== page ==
There's no rational explanation. There's just the fact that for three decades of tooth-loosening hilarity Carol Burnett has been TV's most extravagantly versatile comedian, Fanny Brice in a noisebox, an all-purpose funny girl with sexy legs who could hoof it, belt it, swing the slapstick and then with terrifying tenderness tear the heart out of some chuckleheaded caricature and lay it in your startled hands. Among TV's belles d'esprit, only Lucy was more adored, and not even Ball, who played a single character, could claim the reckless range of Burnett.
Week after week on The Carol Burnett Show, which ran for 11 seasons (1967-78), she displayed a ga-ga gallery of grotesques: vicious blue-haired biddies, female chauvinist pigs, lunch-drunk clubwomen, secretaries obsessed with foot-long fingernails, scrubwomen burdened with the wisdom of the ages. Like a jellyfish, she flowed from one outlandish shape into another. Unlike jellyfish, she never stung. The harder we laughed at her characters, the more we loved them. The crudest were killingly funny, the subtlest wonderfully touching cameos of the human predicament.
Parodies were her shtik-in-trade. She played Shirley Dimple as a world-class brat with a terminal case of cute. She did Cinderellie as an antsy virgin who turned blue torturing her size 9 bog-trotters into size 2 slippers. But her nuttiest knock-off was Went with the Wind, in which Starlet O'Hara, a dried-up Georgia peach, sported her postbellum Sunday best: a full set of velour curtains that hung from a gilded, six-foot-long curtain rod slung across her shoulders.
Some of Burnett's parodies hit a touchy funny-bone. In a skit about Mildred Fierce, a female tycoon, she lampooned Joan Crawford—and women's lib. Machismo affirmed by NFL shoulder pads inside her business suit, Mildred bellowed: "I need a vacation! Buy me an airline and a hotel!" When her 8-year-old daughter arrived, she mewed: "We must spend more time together. On your way out, make an appointment with my secretary." In another skit, Burnett cocked a snook at liberal pieties about race relations. "Why, it's a good-looking young Negro," she burbled, opening her front door. "I'll bet you're a doctor, a lawyer, a scientist or maybe even an astronaut." The young man pulled a gun. Happily, Burnett handed over her purse and twittered: "It certainly is refreshing to meet someone who isn't a credit to his race."
The show's clowning glory was "The Family," an industrial-strength soap that evolved from a mordant premise: Home is where the hurt is. The cast featured three of TV's slickest second bananas. Harvey Korman was Ed, Carol's feckless husband; look-alike Vicki Lawrence was Mama, Carol's monster mother; Tim Conway was Mickey Hart, Ed's oft-kicked sidekick. Carol was Eunice, a muddle-American romantic who once thought Life Can Be Beautiful but wound up with Mama on the sofa and Ed in her bed.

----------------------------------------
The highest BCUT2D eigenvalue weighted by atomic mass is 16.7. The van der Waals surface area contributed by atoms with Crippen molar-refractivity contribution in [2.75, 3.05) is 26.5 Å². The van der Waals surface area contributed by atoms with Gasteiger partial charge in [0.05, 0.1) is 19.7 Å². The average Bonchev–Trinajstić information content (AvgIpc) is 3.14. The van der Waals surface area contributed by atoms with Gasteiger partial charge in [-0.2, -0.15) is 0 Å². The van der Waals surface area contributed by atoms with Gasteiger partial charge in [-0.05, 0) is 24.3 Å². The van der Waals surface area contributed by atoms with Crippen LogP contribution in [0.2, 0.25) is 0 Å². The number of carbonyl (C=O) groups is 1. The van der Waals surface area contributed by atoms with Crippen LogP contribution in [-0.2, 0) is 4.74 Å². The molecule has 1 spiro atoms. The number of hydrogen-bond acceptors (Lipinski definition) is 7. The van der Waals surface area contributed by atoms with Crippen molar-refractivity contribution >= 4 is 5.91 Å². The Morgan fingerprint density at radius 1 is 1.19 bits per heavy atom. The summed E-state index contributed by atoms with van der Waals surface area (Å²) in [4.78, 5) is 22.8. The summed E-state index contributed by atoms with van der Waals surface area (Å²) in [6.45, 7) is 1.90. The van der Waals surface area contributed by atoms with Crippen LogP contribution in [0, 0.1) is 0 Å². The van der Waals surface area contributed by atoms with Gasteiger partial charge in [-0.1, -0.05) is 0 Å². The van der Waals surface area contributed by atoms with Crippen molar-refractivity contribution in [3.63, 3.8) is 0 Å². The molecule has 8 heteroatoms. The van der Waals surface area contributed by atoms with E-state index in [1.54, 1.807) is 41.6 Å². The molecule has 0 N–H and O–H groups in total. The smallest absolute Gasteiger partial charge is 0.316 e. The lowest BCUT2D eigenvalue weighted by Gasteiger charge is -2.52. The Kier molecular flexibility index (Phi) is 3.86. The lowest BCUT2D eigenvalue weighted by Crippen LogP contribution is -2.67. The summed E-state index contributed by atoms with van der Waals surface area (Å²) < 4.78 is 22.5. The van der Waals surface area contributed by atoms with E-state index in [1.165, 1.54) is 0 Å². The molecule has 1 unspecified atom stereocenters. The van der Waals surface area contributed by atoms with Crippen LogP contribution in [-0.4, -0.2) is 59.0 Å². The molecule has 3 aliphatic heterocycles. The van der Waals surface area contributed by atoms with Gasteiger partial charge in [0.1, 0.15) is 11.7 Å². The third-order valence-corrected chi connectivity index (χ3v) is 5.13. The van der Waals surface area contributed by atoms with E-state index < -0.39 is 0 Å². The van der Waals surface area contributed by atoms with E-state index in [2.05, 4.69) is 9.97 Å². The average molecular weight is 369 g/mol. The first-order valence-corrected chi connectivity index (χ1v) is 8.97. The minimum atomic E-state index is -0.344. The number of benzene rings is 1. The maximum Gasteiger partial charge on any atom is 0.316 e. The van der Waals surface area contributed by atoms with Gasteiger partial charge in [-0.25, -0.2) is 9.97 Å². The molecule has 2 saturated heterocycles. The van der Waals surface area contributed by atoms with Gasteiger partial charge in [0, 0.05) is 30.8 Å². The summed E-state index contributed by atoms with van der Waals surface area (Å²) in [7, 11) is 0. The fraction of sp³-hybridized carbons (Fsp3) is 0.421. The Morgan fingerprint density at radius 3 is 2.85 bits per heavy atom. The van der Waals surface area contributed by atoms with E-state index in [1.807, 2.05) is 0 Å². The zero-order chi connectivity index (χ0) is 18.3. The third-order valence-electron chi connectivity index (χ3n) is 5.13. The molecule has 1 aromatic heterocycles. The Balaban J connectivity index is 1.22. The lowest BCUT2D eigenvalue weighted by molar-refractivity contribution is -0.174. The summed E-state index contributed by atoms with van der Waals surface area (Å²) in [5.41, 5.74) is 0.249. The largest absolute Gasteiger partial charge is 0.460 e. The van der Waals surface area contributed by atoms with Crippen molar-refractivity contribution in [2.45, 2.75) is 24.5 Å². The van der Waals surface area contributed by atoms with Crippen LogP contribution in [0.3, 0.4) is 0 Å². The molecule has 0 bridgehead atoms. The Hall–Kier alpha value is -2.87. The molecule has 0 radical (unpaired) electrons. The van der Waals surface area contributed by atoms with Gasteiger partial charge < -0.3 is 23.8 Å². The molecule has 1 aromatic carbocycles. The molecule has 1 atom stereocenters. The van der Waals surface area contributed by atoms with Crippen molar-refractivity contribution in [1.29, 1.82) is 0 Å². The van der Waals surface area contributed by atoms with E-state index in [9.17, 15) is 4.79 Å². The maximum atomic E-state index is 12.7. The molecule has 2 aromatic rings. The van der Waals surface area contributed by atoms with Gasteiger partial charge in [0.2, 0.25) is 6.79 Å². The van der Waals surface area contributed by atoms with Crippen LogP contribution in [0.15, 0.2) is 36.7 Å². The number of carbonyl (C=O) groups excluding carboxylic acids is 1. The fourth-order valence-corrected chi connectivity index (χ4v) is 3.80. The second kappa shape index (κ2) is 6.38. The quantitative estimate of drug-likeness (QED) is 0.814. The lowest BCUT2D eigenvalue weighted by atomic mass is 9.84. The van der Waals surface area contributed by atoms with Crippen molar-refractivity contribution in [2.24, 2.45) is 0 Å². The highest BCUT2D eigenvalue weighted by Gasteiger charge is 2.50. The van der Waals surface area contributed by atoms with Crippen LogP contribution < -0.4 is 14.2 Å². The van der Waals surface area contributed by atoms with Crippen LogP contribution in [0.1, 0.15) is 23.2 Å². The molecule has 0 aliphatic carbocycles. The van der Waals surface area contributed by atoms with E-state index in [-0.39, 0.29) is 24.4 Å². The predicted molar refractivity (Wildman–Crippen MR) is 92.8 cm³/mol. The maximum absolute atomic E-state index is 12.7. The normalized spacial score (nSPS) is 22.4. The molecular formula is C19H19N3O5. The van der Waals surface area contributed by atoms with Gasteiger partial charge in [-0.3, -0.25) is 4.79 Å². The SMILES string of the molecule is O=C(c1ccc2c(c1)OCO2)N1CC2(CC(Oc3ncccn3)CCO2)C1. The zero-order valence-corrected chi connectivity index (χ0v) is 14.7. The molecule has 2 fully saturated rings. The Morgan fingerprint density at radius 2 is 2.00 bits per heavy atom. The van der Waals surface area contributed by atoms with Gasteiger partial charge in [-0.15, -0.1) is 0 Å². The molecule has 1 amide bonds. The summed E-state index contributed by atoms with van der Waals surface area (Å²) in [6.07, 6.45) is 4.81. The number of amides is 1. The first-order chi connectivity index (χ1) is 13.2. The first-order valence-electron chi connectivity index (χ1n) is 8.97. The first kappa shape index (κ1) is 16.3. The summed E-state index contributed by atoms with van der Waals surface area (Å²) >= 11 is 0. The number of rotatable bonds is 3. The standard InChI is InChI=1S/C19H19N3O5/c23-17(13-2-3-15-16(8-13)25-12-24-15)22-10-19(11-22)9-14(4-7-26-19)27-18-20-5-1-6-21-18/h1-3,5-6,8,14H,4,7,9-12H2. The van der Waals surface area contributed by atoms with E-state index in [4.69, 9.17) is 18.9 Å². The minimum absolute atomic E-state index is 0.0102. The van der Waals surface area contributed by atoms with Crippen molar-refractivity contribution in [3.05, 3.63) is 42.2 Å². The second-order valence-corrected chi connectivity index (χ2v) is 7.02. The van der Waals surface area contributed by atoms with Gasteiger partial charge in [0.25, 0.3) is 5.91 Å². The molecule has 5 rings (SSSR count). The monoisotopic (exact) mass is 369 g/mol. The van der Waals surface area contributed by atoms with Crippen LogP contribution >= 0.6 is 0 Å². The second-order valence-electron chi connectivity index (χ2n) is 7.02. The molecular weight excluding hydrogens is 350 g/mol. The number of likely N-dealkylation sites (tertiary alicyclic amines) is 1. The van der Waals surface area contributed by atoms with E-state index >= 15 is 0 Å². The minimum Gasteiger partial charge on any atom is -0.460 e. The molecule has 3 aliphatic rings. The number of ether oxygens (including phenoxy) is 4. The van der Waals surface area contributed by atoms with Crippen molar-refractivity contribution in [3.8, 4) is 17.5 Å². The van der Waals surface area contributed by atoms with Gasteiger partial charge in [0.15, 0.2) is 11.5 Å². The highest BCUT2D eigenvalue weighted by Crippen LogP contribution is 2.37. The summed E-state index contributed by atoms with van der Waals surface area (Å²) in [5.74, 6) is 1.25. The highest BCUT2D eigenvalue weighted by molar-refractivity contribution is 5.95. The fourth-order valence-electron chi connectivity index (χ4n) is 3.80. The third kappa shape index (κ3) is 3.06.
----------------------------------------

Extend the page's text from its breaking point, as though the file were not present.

Life in The Family was a madness of three. Mama sniped at Eunice, Eunice ripped Ed, Ed bad-mouthed Mama. For viewers, the backchat was rib cracking ("I'd like to stick my foot in his mouth," Ed grumped about a dinner guest, "but your meat loaf will do a lot more damage"). For Eunice, life traveled the boulevard of broken dreams. In one gloriously ghastly episode, Ed won a free feed at a tony restaurant. Eunice was in seventh heaven—until Mama noisily denounced the pepper mill. Ed sneered at the menu, which was written in French, and demanded a hamburger. Eunice, straining at sophistication, ordered "beef bro-shetty." When the violinist strolled up, Ed hid his head under the table so he wouldn't have to tip. Humiliated, Eunice had a hissy that turned into a family brawl. They were asked to leave. At the door, Eunice took a last, long look at one more dream that hadn't come true. The despair in her face was terrible to see.
The Family, alas, was a tenderized reprise of life in the home where Carol grew up. Her father was a drunk who had wandered off by the time she was 8. Her mother was a drunk who lay in bed for days on end with an alcoholic parakeet sleeping it off in her navel. Carol was raised by an oddball grandmother who gave her the only love she ever knew. The two lived on welfare in one ratty little room in downtown Hollywood and took in six movies a week.
Carol discovered her gift for comedy at UCLA (fees were $42 a semester) and landed in Manhattan at 21. Three years later, thanks to a kooky ditty she introduced ("I Made a Fool of Myself over John Foster Dulles), she was booked by Jack Paar and Ed Sullivan, and after three years on The Carry Moore Show she got her own program. But not all her luck was good. She twice fell off the marriage-go-round, and 11 years ago she discovered that Carrie, then 14, the eldest of her three daughters, was hooked on pot, pills and psychedelics. After treatment, Carrie's demons were caged, but Carol was still tormented by one of her own. "I'd like to have a chin," she told a surgeon, "but I don't want to look like Kirk Douglas in a muumuu." She doesn't. Yet after an operation to extend her jaw by four millimeters, she also doesn't quite look like that maniac we all know and love: the hellion of the Tarzan yell, our daffy Duse.